24 Feb What should I study? – #StayStudying
Provided that you have now decided to go to University, the question now arises, what should you study? In Germany, there are more than 18,000 different courses to study, and if you go abroad, there are certainly even more. So how should one decide their course of study?
To start, it is always easier to rule out what you do not want to study than to say what you want to study. You should first think about the areas that do not interest you at all, be it natural sciences, legal sciences or languages. If you continue in the direction, the list should get shorter and shorter.
It is very helpful to have a lot of conversations, because others may perceive something differently than you. But do not let these opinions stress you out too much. Keep in mind that it is also totally okay to change your course of studies, if you realize that you feel passionate about going another direction. Of course, you should not change subjects every semester, but it is better to change course after half a year than to sit in a job that you do not like at all for the rest of your life.
If you are someone who can not decide at all, then our tip would be: make your study choice as open-ended as possible. As a physicist, you have much fewer job options than someone who has studied law or business administration.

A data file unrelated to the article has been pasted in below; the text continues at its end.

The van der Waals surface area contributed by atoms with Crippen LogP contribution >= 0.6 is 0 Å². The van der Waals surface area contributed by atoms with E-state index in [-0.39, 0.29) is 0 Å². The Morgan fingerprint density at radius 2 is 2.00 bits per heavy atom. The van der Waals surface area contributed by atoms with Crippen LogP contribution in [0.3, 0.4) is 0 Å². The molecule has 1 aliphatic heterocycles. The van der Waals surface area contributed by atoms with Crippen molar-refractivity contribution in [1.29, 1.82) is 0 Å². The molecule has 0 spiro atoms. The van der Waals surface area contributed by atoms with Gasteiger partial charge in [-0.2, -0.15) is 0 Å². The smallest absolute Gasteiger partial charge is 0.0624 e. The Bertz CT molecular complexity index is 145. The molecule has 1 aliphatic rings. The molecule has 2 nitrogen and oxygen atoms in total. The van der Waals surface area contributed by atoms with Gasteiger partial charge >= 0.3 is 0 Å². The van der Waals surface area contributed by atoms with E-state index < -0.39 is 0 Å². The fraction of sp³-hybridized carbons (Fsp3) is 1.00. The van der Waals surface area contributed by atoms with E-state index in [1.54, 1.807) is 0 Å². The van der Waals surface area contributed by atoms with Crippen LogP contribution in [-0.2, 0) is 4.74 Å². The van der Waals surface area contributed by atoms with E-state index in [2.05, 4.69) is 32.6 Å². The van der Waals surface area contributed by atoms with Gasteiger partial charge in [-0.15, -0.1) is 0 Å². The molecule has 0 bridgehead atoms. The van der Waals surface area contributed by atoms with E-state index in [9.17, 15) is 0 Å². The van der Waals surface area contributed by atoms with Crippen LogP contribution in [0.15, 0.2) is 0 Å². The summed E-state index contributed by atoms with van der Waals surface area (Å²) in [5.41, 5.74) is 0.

Also, ask yourself this: Is the city you study in more important to you than the course of studies? Do I want to stay in Germany, or move to another country, or even to another continent? A clear advantage of studying within Germany is the cost factor. In almost all other European countries, you have to pay a very large sum of money to study. England, for example, has very good universities, but they are pretty expensive. No other country is as expensive as the U.S.. European countries tend to have very good universities and are not even nearly as expensive. One example is Holland, which has a few well-known, less expensive, and also very good universities, for example the University of Maastricht and the University of Leiden.
A further option for someone who would like to study abroad is to take a Bachelor course in Germany, and get very good grades to apply for a Master’s degree scholarship, or you have to pay privately for two years.
Do not start too late with the planning; the time goes fast and will quickly escape you. And of course don’t miss important dates, such as your Bachelor thesis due date. In addition, as a tip: There are many scholarships that are still undiscovered, and these can open up many possibilities and get you one step closer to your dream job. Good luck!
- luc.edu/undergrad/academiclife/whatsmymajorquiz/ Here is a quiz that will give you various ideas on different courses that may be right for you based on your interests. (In English)
- zeit.de/sit/ Here you will find a test which will help you to determine what a study course might be possible. (In German)
- geva-institut.de The Geva Test is also a test which deals with the professional profile of your abilities. This test is also offered at many schools, so register for it to get one step closer to your dream job. (In German)